Doha: Qatar is gearing up for the first legislative polls in its history on October 2 to choose members of its top advisory panel, known as the Shura Council. This will be the first time then that the Gulf nation will be taking steps towards electoral democracy.
Prime Minister Sheikh Khalid bin Khalifa Bin Abdulaziz Al Thani called on citizens to participate “positively” in the first elections to be held in the state of Qatar to form the elected Shura Council. The election is for 30 members of the 45-seat Shura Council, a body which was previously appointed entirely by Tamim bin Hamad Al Thani, the Emir of Qatar.
The Emir will now only appoint the remaining 15 members. The final list of 284 candidates was released on September 15, including 28 women, from a total of 30 electoral districts. Abdelrahman Al Malki, a member of the supervisory committee, reviewed regulations that should be followed on polling day, like wearing a mask and adhering to social distancing norms.
Qatari citizens can cast their vote on Saturday from 8:00 a.m. till 6:00 p.m. And the names of elected members of the Shura Council will be announced in the evening, said various news reports.
What is Qatar’s Shura Council?
The cabinet passed a draft law on elections to the Shura Council on May 20, where it will take on the powers of a legislative body following the elections, reported The National News. The Shura Council will now have the power to dismiss ministers, propose laws, and approve or reject the country’s national budget. But ultimately Emir has the power of veto.
In accordance with the Emiri order, the country was divided into 30 electoral districts, each will elect one representative. While Qatar’s Shura Council was established in 1972, plans to hold the elections were ratified more than 15 years ago.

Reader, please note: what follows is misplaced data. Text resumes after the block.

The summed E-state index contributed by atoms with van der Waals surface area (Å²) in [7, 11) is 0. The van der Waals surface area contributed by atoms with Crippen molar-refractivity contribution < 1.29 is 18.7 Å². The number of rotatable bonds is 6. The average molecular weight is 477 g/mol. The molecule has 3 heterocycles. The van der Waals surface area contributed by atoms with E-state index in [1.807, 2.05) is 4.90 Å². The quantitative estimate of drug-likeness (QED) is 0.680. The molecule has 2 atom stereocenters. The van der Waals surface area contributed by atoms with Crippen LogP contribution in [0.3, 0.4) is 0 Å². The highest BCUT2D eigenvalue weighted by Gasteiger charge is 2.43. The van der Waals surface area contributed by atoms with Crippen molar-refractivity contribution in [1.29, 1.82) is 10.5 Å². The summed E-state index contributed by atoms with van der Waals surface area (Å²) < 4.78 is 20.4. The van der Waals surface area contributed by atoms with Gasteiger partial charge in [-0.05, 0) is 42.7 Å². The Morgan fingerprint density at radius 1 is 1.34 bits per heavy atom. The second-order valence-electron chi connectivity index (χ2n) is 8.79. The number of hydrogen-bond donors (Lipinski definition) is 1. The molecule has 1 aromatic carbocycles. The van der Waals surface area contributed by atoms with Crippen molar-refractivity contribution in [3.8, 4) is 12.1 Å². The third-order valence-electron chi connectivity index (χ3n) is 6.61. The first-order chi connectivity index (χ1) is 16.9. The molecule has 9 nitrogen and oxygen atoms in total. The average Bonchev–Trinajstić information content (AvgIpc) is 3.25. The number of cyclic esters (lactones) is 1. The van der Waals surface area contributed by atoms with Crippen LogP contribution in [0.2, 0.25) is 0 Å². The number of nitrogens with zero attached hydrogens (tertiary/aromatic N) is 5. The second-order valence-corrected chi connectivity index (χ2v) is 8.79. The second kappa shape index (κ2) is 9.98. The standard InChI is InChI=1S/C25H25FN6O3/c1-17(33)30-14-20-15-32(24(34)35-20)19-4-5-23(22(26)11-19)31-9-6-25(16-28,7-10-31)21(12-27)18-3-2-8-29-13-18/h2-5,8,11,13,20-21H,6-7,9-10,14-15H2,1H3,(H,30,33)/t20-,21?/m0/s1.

The country’s leadership had previously pledged to hold elections in 2007 and 2010 and repeated its pledge for 2013. None of the elections took place for various reasons. The Council typically runs for four years commencing from the date of the first meeting.
A Shura Council membership can end in the event of death, total disability, expiration of membership term, resignation, termination of membership, or dissolution of the Shura Council.
Who can run for elections?
Candidates must be originally Qatari and aged 30 and above by the closing date of the nomination. They must also be fluent in reading and writing in Arabic. If the first requirements are met, nominees then register in their electoral district and must then continue to maintain a good reputation and conduct while keeping their criminal record clean.
Candidates working at ministries or other government bodies, whose names are included in the final lists of candidates, are given unpaid leave throughout the elections. The maximum expenditure of each candidate during their electoral campaign must not exceed two million Qatari riyals.
Candidates have the freedom to withdraw their nomination seven days ahead of the election day by submitting a form to the committee.